Filed under: Society + Media
The first time I saw the title of Michael Shellenberger and Ted Nordhaus’s book The Death of Environmentalism, I was surprised by the boldness of these two green Nietzsche’s. That seemed like an awfully silly statement. It seems as if the green movement is everywhere. It’s on campus, in the news, on our favorite TV shows, and it’s even seeping it’s way into our once-viewed-as-evil corporations (now, maybe just evil corporations who are greenwashing). Heck, I can even drink beer and feel less guilty than I did a year ago.
So how could environmentalism be dying?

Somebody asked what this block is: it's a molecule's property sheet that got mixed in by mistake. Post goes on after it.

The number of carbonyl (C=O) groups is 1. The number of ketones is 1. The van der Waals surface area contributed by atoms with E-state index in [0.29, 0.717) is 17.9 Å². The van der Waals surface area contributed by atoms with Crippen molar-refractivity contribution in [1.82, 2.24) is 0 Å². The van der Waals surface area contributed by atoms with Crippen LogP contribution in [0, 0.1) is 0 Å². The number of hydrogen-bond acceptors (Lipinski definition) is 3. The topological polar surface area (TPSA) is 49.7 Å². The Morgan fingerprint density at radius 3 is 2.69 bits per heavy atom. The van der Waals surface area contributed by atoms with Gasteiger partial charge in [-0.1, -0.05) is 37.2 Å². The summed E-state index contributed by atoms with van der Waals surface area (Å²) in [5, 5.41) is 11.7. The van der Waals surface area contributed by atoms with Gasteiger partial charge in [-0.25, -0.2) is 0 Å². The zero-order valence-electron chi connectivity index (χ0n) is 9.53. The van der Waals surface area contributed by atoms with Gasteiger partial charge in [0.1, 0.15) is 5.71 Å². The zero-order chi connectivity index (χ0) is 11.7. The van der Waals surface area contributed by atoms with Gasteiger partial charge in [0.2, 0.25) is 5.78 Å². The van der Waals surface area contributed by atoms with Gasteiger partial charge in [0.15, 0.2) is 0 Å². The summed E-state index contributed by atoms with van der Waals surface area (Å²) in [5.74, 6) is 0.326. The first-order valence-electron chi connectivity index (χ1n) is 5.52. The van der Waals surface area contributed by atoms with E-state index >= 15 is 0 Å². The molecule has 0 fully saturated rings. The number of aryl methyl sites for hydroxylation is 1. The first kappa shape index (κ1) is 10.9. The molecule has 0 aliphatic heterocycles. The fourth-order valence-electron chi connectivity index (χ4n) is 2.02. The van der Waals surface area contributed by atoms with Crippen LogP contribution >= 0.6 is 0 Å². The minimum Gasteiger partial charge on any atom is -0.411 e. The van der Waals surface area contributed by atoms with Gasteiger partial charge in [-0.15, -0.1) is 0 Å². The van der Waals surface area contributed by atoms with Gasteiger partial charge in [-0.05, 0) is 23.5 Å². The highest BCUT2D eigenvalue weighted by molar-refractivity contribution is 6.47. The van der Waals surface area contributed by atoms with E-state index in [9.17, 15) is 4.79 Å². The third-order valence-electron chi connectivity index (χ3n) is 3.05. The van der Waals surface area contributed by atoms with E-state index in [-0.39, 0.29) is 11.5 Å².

Well ‘dems be some purty strong words. It might be a little overboard to use the word “dying” as if to infer that soon their will no longer be environmentalism. But Shellenberger and Nordhaus are pretty right-on with some of their points. Government decision-making seems to move at sloth pace, especially when it comes to issues about the environment. And policies are far to simple. It is as if we make one law that will benefit one problem of one issue of one side of one area of global warming and it’s a major environmental breakthrough. At this rate, we will never undergo the change we need in order to save the environment.
Death is a little much. But maybe Shellenberger and Nordhaus were right to rattle the cage a little. Green needed a wake-up call.
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